The weaponization of the IRS to suppress the organization of conservative nonprofits when the Tea Party movement was in full bloom remains an open sore on our democratic political system.  The weight of the most feared agency of the federal government was used to suppress a political movement.  Despite the payment of millions of taxpayer dollars to groups that were prevented from getting their status approved because their politics were disagreeable to the incumbent president and his supporters in the federal bureaucracy, the damage cannot be undone, and the perpetrators have suffered no judicial consequences.  Lois Lerner, the point woman who invoked the Fifth Amendment in her testimony before Congress, was able to retire with a fat pension and no jail time.

Even worse, the testimony she gave in deposition in a key lawsuit remains sealed by the order of a judge who heard claims of Lerner and her deputy Holly Paz that they had received threats.

Judicial Watch (donate here, please!) thinks we, the people have a right to know what testimony she gave under oath.

Judicial Watch last week asked a federal court to unseal the depositions of Lois Lerner, the former director of the Exempt Organizations Unit of the Internal Revenue Service (IRS), and Holly Paz, her top aide and former IRS director of Office of Rulings and Agreements. Both played key roles in the targeting of conservative nonprofit groups opposed to Obama policies in the run up to the 2012 presidential election.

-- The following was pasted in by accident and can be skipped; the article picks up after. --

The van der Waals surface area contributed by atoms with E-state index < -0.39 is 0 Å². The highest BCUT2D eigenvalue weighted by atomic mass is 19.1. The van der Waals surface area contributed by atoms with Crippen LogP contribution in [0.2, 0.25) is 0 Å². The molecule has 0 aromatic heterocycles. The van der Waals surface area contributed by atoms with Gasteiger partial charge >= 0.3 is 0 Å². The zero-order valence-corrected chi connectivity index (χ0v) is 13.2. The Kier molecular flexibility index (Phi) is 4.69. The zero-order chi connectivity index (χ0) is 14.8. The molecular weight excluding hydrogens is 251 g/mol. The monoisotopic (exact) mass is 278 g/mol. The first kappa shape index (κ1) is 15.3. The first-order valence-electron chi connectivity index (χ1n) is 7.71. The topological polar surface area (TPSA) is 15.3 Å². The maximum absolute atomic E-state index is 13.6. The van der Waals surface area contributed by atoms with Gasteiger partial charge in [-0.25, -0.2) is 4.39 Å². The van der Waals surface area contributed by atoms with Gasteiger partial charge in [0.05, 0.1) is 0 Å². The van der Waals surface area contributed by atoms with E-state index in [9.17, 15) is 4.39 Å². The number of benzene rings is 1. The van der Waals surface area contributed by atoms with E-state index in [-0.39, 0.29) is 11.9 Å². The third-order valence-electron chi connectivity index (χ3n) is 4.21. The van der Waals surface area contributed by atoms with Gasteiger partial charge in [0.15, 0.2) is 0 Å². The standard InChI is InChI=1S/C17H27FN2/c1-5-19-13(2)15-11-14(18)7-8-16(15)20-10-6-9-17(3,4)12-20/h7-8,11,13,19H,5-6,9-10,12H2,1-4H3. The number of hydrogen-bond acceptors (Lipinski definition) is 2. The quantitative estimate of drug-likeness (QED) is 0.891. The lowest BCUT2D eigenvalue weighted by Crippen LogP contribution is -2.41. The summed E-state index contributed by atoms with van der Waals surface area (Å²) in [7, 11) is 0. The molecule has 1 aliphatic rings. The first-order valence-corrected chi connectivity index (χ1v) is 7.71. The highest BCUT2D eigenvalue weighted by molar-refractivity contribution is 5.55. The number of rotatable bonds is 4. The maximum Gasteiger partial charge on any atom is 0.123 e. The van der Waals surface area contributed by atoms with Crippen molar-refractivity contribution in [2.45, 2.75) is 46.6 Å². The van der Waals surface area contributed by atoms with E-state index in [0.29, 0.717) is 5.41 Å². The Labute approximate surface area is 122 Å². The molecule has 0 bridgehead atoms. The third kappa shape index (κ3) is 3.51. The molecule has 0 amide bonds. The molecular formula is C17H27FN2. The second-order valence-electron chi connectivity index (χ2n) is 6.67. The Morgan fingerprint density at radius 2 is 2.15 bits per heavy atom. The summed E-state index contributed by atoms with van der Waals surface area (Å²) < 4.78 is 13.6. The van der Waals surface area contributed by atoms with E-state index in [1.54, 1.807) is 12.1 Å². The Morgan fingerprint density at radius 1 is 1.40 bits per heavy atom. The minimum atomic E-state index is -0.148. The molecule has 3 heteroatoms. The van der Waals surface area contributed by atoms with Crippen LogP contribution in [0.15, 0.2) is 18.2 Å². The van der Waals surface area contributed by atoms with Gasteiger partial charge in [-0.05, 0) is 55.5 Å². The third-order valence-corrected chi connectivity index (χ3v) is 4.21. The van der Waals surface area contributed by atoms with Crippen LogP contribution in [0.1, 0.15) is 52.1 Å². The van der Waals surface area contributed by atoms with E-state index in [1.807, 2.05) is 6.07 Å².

The request came in an amicus curiae brief filed with the U.S. District Court for the Southern District of Ohio, Western Division supporting NorCal Tea Party Patriots' class action lawsuit seeking the unsealing of the depositions (NorCal Tea Party Patriots, et al. v. The Internal Revenue Service, et al. (No. 1:13-cv-00341)). The depositions were sealed by a federal judge after Lerner's and Paz's lawyers claimed the two were receiving threats. Judicial Watch's brief argues that the documents sought may shed light on government misconduct, and the shielding of internal government deliberations does not serve the public's interest. (snip)

In addition to the revelation of IRS employees' conduct in the emails uncovered, the records obtained by Judicial Watch [in the course of its FOIA investigation] also sparked investigations into Lois Lerner's emails and IRS' failure to preserve thousands of emails that were potentially relevant to the various investigations about the IRS' treatment of conservative groups. While the federal government has now admitted that the targeting "was wrong" and "for such treatment, the IRS expresses its sincere apology" the IRS continues to this day to withhold from the public in Judicial Watch's main IRS case … email communications with Lois Lerner and/or Holly Paz[.]

The IRS does not have clean hands in the matter of revealing critical information:

In response to Judicial Watch's litigation, the IRS initially claimed that emails belonging to Lerner were supposedly missing. Later, IRS officials conceded that the "missing" emails were on IRS back-up systems.  Throughout its litigation, Judicial Watch repeatedly exposed a variety of IRS record keeping inconsistencies, erroneous claims, and failures to produce court-ordered records:

Preventing the public – and the Judicial Watch litigants – from access to all information about this major abuse of government power is ridiculous.  I hope the ruling is reversed, and we get to hear what Lerner had to say.